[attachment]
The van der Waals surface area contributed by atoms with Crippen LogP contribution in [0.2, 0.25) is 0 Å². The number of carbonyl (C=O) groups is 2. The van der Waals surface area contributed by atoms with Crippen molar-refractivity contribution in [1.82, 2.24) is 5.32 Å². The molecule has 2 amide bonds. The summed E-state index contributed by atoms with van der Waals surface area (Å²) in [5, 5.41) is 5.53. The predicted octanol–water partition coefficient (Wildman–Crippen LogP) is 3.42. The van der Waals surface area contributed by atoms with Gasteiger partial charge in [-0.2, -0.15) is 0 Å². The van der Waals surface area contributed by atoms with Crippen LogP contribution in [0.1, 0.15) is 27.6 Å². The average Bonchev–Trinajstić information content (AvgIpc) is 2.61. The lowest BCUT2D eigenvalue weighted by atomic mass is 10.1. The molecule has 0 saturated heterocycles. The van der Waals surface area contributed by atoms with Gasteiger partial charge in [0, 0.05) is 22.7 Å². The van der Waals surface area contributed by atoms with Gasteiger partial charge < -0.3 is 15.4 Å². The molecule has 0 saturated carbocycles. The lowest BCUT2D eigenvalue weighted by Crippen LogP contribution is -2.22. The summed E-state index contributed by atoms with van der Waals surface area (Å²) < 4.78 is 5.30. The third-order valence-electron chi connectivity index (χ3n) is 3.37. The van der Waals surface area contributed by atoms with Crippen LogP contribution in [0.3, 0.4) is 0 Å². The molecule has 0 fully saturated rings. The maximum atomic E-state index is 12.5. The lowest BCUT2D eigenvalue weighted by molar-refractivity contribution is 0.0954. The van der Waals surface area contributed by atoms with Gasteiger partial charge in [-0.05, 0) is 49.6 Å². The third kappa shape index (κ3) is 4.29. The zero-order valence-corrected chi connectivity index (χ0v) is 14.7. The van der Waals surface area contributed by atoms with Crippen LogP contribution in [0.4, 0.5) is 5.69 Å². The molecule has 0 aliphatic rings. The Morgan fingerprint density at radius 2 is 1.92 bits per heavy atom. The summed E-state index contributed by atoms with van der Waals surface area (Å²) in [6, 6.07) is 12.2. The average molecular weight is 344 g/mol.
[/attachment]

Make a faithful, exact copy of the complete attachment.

The van der Waals surface area contributed by atoms with Crippen LogP contribution in [0.2, 0.25) is 0 Å². The number of carbonyl (C=O) groups is 2. The van der Waals surface area contributed by atoms with Crippen molar-refractivity contribution in [1.82, 2.24) is 5.32 Å². The molecule has 2 amide bonds. The summed E-state index contributed by atoms with van der Waals surface area (Å²) in [5, 5.41) is 5.53. The predicted octanol–water partition coefficient (Wildman–Crippen LogP) is 3.42. The van der Waals surface area contributed by atoms with Gasteiger partial charge in [-0.2, -0.15) is 0 Å². The van der Waals surface area contributed by atoms with Crippen LogP contribution in [0.1, 0.15) is 27.6 Å². The average Bonchev–Trinajstić information content (AvgIpc) is 2.61. The lowest BCUT2D eigenvalue weighted by atomic mass is 10.1. The molecule has 0 saturated heterocycles. The van der Waals surface area contributed by atoms with Gasteiger partial charge in [0, 0.05) is 22.7 Å². The van der Waals surface area contributed by atoms with Gasteiger partial charge < -0.3 is 15.4 Å². The molecule has 0 saturated carbocycles. The lowest BCUT2D eigenvalue weighted by Crippen LogP contribution is -2.22. The summed E-state index contributed by atoms with van der Waals surface area (Å²) < 4.78 is 5.30. The third-order valence-electron chi connectivity index (χ3n) is 3.37. The van der Waals surface area contributed by atoms with Crippen LogP contribution in [0.3, 0.4) is 0 Å². The molecule has 0 fully saturated rings. The maximum atomic E-state index is 12.5. The lowest BCUT2D eigenvalue weighted by molar-refractivity contribution is 0.0954. The van der Waals surface area contributed by atoms with Gasteiger partial charge in [-0.05, 0) is 49.6 Å². The third kappa shape index (κ3) is 4.29. The zero-order valence-corrected chi connectivity index (χ0v) is 14.7. The van der Waals surface area contributed by atoms with Crippen LogP contribution in [0.4, 0.5) is 5.69 Å². The molecule has 0 aliphatic rings. The Morgan fingerprint density at radius 2 is 1.92 bits per heavy atom. The summed E-state index contributed by atoms with van der Waals surface area (Å²) in [6, 6.07) is 12.2. The average molecular weight is 344 g/mol.